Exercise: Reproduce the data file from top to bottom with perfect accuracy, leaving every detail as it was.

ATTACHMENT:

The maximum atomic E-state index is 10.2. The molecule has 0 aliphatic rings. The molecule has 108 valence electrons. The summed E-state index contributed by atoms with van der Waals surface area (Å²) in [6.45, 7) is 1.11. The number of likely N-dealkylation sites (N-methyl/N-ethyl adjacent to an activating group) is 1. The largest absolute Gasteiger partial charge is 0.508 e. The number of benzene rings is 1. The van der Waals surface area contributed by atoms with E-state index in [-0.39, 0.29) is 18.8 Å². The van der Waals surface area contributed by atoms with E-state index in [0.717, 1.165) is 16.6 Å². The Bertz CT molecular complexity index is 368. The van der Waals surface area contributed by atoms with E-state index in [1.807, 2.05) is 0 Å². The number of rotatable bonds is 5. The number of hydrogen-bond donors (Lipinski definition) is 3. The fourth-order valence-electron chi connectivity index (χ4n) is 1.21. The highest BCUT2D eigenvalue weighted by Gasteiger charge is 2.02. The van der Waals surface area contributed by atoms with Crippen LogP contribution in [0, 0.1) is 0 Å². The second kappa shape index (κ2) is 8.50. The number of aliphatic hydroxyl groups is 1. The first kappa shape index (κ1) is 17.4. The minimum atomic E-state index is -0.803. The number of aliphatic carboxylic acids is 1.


The maximum atomic E-state index is 10.2. The molecule has 0 aliphatic rings. The molecule has 108 valence electrons. The summed E-state index contributed by atoms with van der Waals surface area (Å²) in [6.45, 7) is 1.11. The number of likely N-dealkylation sites (N-methyl/N-ethyl adjacent to an activating group) is 1. The largest absolute Gasteiger partial charge is 0.508 e. The number of benzene rings is 1. The van der Waals surface area contributed by atoms with E-state index in [-0.39, 0.29) is 18.8 Å². The van der Waals surface area contributed by atoms with E-state index in [0.717, 1.165) is 16.6 Å². The Bertz CT molecular complexity index is 368. The van der Waals surface area contributed by atoms with E-state index in [1.807, 2.05) is 0 Å². The number of rotatable bonds is 5. The number of hydrogen-bond donors (Lipinski definition) is 3. The fourth-order valence-electron chi connectivity index (χ4n) is 1.21. The highest BCUT2D eigenvalue weighted by Gasteiger charge is 2.02. The van der Waals surface area contributed by atoms with Crippen LogP contribution in [0, 0.1) is 0 Å². The second kappa shape index (κ2) is 8.50. The number of aliphatic hydroxyl groups is 1. The first kappa shape index (κ1) is 17.4. The minimum atomic E-state index is -0.803. The number of aliphatic carboxylic acids is 1.